- Through DTA’s, governments seek to foster cooperation and coordination in tax revenue collection.
- Kenya, in a bid to enhance her image on the global stage, has directed numerous resources toward the conclusion of DTAs
Double Taxation Agreements / Treaties, commonly termed DTAs or DTTs, refer to bilateral taxation agreements that seek to eliminate the double taxation of income arising in one jurisdiction and is paid out to residents in another jurisdiction. Governments, through DTA's seek to foster cooperation and coordination in tax revenue collection to enhance Foreign Direct Investment (FDI).
Kenya, in a bid to enhance her image on the global stage, as well as to strengthen trade relations with her international partners, has directed numerous resources toward the conclusion of DTAs. This is in line with the efforts to strengthen global trade and investment partnerships, with the message passed across that Kenya is ready and open for business.
The effort to bolster Kenya’s image as a key investment destination in the African region is evidenced by the increasing efforts to conclude DTAs with critical partner states, of which 15 DTAs are currently effective, while 34 DTAs are in various stages of conclusion. This illustrates Kenya’s commitment to ensure that adequate legal structures are in place that appeal to both foreign and local investors seeking favourable investment destinations.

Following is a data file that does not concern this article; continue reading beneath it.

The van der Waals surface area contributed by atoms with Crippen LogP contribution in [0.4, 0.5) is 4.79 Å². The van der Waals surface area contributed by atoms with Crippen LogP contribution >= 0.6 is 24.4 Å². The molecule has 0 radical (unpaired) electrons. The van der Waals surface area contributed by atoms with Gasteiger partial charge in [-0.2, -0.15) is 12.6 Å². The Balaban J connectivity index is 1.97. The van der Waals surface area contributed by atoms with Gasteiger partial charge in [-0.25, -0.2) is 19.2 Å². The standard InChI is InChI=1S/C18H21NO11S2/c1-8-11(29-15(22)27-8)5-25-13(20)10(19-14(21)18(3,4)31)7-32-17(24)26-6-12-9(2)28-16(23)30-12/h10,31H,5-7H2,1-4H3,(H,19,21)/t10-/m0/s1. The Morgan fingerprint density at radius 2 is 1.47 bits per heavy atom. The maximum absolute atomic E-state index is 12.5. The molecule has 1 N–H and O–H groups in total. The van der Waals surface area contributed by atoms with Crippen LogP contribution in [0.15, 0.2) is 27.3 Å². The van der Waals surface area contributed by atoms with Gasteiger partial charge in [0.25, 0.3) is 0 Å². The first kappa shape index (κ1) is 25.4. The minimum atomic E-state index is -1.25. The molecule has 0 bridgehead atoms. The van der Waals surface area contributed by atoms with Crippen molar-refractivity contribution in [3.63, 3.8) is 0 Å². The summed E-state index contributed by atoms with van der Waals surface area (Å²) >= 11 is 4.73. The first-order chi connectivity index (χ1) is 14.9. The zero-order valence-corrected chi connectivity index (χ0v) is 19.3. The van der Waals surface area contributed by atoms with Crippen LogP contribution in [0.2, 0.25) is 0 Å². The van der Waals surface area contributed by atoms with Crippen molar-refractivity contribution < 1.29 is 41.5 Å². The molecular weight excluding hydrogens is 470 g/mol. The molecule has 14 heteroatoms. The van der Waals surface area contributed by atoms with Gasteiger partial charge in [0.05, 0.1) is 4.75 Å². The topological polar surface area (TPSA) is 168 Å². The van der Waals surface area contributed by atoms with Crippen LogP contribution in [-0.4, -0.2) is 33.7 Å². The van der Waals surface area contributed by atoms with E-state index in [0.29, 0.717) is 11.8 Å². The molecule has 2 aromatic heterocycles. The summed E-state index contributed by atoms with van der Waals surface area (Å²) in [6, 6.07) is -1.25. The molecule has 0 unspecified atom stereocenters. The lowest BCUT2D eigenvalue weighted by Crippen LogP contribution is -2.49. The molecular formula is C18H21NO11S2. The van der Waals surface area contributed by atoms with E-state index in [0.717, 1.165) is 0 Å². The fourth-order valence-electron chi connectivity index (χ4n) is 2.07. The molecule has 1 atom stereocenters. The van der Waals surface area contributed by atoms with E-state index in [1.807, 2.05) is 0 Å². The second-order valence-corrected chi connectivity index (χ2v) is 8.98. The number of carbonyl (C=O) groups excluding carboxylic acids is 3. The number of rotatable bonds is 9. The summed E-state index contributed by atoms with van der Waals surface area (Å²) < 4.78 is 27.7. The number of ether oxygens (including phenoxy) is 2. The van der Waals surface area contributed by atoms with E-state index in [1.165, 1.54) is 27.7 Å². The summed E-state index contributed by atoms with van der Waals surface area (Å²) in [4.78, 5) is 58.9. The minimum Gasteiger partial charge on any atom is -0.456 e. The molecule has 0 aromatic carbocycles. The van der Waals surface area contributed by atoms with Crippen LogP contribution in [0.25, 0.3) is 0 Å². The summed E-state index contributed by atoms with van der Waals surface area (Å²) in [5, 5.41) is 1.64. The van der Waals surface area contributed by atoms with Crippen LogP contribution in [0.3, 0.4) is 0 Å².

The pro-active stance by Kenya is welcome. As the world moves towards becoming a global village, it is important for governments to formalise agreements that will not only promote international trade but also work toward sealing loopholes in the taxation system. This carries the double benefit of attracting foreign investment in the short-term, and increasing tax revenues in the long term.
The above considered, it is worth noting that criticisms levied against DTAs often highlight DTA abuse as a potential source of tax leakages. DTA abuse, also known as treaty shopping, refers to tax avoidance mechanisms purposed at taking advantage of tax relief offered by DTAs in multiple jurisdictions. Indeed, treaty shopping activities by multinationals and potential investors may carry a negative impact with respect to Kenya’s tax revenues. It is critical therefore to ensure that measures are in place to prevent instances of the same.
The above considered, it is noted that the Kenyan Income Tax Act, under Section 41, seeks to prevent treaty shopping by limiting instances whereby tax relief guaranteed under a DTA may be utilised. Specifically, DTA relief is restricted to entities whose ownership (at least 50%) is held by persons who are resident in the other contracting state or entities who are listed in a stock exchange in the other contracting state.
In consideration, it is our duty as an active Nation on the global stage to create an internationally facing tax regime that promotes FDI in a manner that does not compromise our position as well. This is more so important given the increased interest in the Kenyan market – a positive consequence of the Kenya’s aggressive marketing strategy.